Interview with The Game Bakers, The Creators Behind Furi

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Every year, indie developers come out of the woodwork to make these passion-filled projects that aim to give you something different and inviting, compared to the usual slog of shooters and other big triple-A franchises. Unfortunately, with how many indie developers there are, it can be tough to stand out. Personally, the indie scene has just as many problems as the big-budget scene where it seems like they follow the pack and make games based on what the most popular indie game around is. Luckily for me, I remembered a game that stood out to me because of the artstyle and the gameplay. This game was called Furi. Furi is an action game made by a developer called The Game Bakers. I got in contact with them and decided to talk to them about their upcoming project.

 

Cam’s Eye View: What would you say inspired you to make Furi?

 The Game Bakers: There are various inspirations in gaming for sure. Games like Super Punch Out, No More Heroes, Metal Gear Solid. With super cool boss fights and awesome characters. But I think the initial desire to make a game based on duels are movies like Old Boy (Park Chan Wook), The Duellists (Ridley Scott) or Duel (Steven Spielberg). Books like Montecristo with a great revenge story inspired as well, and Greek mythology of course. You’ll be able to understand why when you play the game ;-).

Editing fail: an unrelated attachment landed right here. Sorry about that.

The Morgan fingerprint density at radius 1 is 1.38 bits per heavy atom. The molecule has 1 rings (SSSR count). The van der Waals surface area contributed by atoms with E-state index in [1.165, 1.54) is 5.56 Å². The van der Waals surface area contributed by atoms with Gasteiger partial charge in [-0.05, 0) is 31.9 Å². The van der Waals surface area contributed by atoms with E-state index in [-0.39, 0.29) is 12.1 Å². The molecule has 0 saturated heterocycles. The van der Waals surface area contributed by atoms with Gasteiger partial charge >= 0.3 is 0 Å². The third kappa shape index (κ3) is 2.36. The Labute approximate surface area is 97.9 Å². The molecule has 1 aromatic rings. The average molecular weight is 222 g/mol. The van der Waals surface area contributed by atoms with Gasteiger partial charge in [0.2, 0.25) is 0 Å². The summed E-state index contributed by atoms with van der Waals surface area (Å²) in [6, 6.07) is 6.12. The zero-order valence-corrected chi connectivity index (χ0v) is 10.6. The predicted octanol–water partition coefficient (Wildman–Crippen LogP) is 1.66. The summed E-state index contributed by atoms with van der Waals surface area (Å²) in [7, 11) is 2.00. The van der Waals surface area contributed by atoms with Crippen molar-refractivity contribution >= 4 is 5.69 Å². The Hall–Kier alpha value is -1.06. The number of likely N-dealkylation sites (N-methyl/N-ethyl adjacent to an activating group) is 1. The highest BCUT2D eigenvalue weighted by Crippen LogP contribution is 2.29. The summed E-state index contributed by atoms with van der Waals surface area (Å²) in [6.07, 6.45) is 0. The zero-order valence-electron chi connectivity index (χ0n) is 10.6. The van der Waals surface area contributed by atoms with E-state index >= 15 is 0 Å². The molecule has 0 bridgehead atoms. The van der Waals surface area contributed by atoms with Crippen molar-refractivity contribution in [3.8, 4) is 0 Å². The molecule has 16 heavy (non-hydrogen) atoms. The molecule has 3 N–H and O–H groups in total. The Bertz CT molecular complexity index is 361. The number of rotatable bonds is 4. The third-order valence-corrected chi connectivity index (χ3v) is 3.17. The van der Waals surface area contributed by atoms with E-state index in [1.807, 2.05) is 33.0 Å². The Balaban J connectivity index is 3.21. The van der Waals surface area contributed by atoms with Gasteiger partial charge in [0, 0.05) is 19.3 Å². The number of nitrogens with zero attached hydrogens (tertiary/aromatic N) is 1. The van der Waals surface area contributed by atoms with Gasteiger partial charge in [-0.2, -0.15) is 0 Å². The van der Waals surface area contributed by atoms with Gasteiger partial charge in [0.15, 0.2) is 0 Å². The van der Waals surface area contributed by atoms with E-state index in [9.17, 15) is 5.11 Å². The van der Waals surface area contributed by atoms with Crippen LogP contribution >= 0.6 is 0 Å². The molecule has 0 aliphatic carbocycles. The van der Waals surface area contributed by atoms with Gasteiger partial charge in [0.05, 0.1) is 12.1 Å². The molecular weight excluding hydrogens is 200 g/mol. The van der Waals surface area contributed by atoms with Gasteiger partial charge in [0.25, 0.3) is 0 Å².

Cam’s Eye View: Was Furi going to be a different kind of game before becoming this stylized action game?

 The Game Bakers: No, it’s always been clear how it would look, play, and feel. It was from the start designed to be very stylized, and very « Japanese » in its gameplay. Skill-based, responsive, fast-paced.

 

 Cam’s Eye View: For the combat, what games did you reference inspiration or design ideas from?

 The Game Bakers: Gameplay-wise, Furi combines long-range combat and short-range combat. The shooting part is inspired by bullet hell shoot’em up like Darius, Gradius, Ikaruga, Radiant Silvergun. The swordfight and close combat part is more inspired by Super Punch Out, it’s a game of with a simple three steps pattern: get warned-react-punish. But the controls and the end result is obviously very different than Punch Out.

 

 Cam’s Eye View: What would you say makes Furi’s combat stand out?

 The Game Bakers: I don’t think I can compare Furi to any other game. It’s completely original in its final form. I think what really stands out is the fast-paced aspect of the combat. There was a time where it was more frequent, but games have become more and more realistic, and this realism has translated in slower animations and gameplay.

 

 Cam’s Eye View: Are we going to fight more than just bosses? What other kind of gameplay elements can we expect from Furi?

 The Game Bakers: There is a deep and meaningful story told, accompanied by great music, but in terms of challenge, it only comes from the bosses. They are very different from each other, and that makes for a great and renewed challenge.

 

 Cam’s Eye View: Personally, I am a gamer that likes narrative. I love characters that I can invest my time into and enjoy a good story. How much focus was put into the story?

 The Game Bakers: There’s actually a lot of focus on the story. It was one of the first things we defined about the game. It was going to be a game with boss fights only, but the combat had to be meaningful. Any character in the game should have a reason to fight.

 

 Cam’s Eye View: What can you tell us about the story and the world Furi is set in?